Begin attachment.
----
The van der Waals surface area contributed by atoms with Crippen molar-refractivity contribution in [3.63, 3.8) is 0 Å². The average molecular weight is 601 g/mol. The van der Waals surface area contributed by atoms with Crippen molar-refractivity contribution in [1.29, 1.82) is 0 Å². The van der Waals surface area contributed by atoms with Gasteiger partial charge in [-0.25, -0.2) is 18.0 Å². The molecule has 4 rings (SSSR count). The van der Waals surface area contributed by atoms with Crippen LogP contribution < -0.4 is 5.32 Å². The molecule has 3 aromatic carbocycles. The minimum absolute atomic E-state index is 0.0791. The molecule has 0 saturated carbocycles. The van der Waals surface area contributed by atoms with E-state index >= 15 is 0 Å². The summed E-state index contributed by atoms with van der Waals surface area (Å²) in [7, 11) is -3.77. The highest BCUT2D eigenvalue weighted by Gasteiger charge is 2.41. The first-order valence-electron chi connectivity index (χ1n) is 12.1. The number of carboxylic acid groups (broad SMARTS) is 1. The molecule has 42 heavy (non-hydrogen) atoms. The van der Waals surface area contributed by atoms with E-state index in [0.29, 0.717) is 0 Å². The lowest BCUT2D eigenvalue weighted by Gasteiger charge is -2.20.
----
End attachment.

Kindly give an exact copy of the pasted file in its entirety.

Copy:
The van der Waals surface area contributed by atoms with Crippen molar-refractivity contribution in [3.63, 3.8) is 0 Å². The average molecular weight is 601 g/mol. The van der Waals surface area contributed by atoms with Crippen molar-refractivity contribution in [1.29, 1.82) is 0 Å². The van der Waals surface area contributed by atoms with Gasteiger partial charge in [-0.25, -0.2) is 18.0 Å². The molecule has 4 rings (SSSR count). The van der Waals surface area contributed by atoms with Crippen LogP contribution < -0.4 is 5.32 Å². The molecule has 3 aromatic carbocycles. The minimum absolute atomic E-state index is 0.0791. The molecule has 0 saturated carbocycles. The van der Waals surface area contributed by atoms with E-state index >= 15 is 0 Å². The summed E-state index contributed by atoms with van der Waals surface area (Å²) in [7, 11) is -3.77. The highest BCUT2D eigenvalue weighted by Gasteiger charge is 2.41. The first-order valence-electron chi connectivity index (χ1n) is 12.1. The number of carboxylic acid groups (broad SMARTS) is 1. The molecule has 42 heavy (non-hydrogen) atoms. The van der Waals surface area contributed by atoms with E-state index in [0.29, 0.717) is 0 Å². The lowest BCUT2D eigenvalue weighted by Gasteiger charge is -2.20.